Telepsychiatry increases access to mental health care


Jocelyn Moreno

Telepsychiatry increases access to mental health care

By Bridget Ekis

There are not enough mental health clinicians in America to keep up with the demand for them. In an effort to combat this issue, healthcare providers are turning to screens and phones.

Telepsychiatry—mental health care via remote communication, such as computers and phones— is not a new practice in the behavioral health field.  For Regroup, a company headquartered in Ravenswood, telepsychiatry makes mental health services more accessible for individuals living in communities with a lack of clinicians.

According to a June 2018 American Journal of Preventive Medicine report, psychiatrists, psychologists and psychiatric nurse practitioners are not equally distributed across the nation. The study compared and contrasted rural communities and metropolitan areas in terms of quantity and quality of mental health clinicians.

About 27 percent of metropolitan counties and 65 percent of non-metropolitan counties did not have any access to psychiatrists. Regroup founder David Cohn said he hopes to end this disparity.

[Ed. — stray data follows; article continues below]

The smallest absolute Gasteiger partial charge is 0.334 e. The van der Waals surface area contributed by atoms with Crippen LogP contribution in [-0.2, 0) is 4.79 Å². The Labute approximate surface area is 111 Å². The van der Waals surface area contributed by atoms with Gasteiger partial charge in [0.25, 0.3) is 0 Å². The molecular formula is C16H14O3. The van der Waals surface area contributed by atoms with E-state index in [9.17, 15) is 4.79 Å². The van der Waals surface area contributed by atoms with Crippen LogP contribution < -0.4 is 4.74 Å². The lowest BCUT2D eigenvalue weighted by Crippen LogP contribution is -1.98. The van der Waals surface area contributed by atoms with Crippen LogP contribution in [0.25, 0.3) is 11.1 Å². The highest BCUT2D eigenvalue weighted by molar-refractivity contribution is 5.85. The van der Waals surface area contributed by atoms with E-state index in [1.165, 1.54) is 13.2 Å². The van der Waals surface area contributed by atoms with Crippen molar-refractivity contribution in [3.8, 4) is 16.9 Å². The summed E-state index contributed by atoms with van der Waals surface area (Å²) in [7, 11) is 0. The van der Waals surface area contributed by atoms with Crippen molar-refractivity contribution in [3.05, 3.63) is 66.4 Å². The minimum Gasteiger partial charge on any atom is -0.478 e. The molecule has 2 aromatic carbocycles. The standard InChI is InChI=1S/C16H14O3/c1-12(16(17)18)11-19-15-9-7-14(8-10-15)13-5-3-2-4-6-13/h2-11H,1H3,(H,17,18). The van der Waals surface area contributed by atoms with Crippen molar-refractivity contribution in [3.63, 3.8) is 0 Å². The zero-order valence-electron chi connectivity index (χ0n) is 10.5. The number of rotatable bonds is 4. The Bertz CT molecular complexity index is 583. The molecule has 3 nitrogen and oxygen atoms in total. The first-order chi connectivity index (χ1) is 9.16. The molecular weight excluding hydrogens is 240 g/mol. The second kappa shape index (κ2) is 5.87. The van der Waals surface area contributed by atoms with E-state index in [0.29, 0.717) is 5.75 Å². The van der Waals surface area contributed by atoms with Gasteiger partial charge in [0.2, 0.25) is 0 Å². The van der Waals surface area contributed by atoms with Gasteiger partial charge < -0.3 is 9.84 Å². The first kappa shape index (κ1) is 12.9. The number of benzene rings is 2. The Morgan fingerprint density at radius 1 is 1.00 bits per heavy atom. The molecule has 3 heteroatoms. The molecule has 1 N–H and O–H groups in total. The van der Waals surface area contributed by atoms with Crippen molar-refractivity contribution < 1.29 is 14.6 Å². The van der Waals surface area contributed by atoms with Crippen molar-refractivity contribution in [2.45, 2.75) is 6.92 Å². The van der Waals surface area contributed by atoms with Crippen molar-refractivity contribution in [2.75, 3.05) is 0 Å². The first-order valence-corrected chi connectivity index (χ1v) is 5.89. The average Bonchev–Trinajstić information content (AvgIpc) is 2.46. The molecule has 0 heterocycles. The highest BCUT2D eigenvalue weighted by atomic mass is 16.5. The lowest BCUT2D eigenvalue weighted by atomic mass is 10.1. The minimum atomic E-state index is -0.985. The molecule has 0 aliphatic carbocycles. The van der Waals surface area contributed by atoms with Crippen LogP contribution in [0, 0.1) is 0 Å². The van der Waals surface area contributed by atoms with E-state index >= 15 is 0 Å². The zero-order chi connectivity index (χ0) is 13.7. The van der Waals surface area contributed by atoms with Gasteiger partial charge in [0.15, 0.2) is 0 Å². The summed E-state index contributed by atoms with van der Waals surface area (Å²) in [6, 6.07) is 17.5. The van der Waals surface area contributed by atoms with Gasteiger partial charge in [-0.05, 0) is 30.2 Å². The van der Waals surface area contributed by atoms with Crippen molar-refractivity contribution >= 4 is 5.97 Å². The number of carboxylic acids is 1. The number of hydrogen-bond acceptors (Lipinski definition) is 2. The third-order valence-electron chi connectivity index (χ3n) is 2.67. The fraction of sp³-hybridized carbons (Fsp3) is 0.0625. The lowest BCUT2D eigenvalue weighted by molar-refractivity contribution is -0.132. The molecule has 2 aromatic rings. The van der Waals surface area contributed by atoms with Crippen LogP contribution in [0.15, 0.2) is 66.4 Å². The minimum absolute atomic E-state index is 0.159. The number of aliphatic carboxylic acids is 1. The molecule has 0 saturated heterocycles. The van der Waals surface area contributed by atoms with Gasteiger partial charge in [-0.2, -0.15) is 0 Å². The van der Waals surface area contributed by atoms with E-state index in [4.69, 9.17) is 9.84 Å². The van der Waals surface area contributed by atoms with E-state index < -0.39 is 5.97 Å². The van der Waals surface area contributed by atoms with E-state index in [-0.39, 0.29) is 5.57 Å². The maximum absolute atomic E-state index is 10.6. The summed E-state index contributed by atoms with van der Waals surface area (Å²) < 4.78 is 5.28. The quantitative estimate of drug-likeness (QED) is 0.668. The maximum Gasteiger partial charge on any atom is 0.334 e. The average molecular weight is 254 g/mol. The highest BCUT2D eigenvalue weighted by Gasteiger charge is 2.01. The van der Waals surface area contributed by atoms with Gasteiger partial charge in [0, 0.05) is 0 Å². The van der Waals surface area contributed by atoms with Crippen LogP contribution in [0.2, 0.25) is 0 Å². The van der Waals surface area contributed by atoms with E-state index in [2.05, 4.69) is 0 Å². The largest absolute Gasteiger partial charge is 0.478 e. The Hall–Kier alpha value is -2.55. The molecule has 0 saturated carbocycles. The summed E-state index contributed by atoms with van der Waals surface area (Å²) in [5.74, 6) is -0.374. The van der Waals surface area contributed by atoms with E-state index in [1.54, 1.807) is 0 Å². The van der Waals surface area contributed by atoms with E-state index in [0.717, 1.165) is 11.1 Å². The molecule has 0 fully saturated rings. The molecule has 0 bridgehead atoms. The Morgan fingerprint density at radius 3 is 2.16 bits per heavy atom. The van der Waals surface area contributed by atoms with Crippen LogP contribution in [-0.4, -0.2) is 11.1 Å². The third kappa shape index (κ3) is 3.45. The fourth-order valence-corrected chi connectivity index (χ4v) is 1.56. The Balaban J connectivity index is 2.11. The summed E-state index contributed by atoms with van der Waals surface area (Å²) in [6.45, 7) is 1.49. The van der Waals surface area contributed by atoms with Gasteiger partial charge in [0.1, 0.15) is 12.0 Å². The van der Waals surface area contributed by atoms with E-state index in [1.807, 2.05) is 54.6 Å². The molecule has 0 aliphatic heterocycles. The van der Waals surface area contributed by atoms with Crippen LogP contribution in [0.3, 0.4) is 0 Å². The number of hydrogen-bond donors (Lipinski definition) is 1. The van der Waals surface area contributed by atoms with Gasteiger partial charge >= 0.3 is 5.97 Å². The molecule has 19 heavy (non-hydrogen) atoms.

“I hope we get to a place in society where people would … go to a therapist [as soon as] they would go to a dentist or a doctor,” Cohn said.

Regroup contracts with hospitals, health-care systems, correctional systems, primary care sites and other areas where it has identified patients who have mental and behavioral health needs that are not being adequately met because of a lack of availability or access, Cohn said.

Regroup currently operates in 16 states and provides about 10,000 sessions with patients per month on average, according to its website.

Regroup clinicians, such as psychiatrist Betsy O’Brien,  work remotely with clients from home via video chatting.

O’Brien lives in New Jersey but is connected to patients nationwide. Working 32 contracted hours, she can conference with anywhere between 40–50 patients during an average work week.

“It’s not a substitution for having someone in person,” O’Brien said. “It’s a substitution for not having anyone at all.”

O’Brien said some patients have been hesitant about video conferencing, but others have been completely fine.

“It’s important to realize that [Regroup serves] a population that otherwise wouldn’t have access to mental health care,” O’Brien said.

Groups such as the National Alliance on Mental Illness Chicago work to organize community-based services for those affected by mental health struggles and disparities.

Jennifer McGowan-Tomke, associate director of NAMI Chicago, said while telepsychiatric practices help create access for many who would not have them, they are not the only solution.

“[Telepsychiatry] is one of the strategies we can use to increase access,” McGowan-Tomke said. “I don’t think it’s the only thing we can or should be doing.”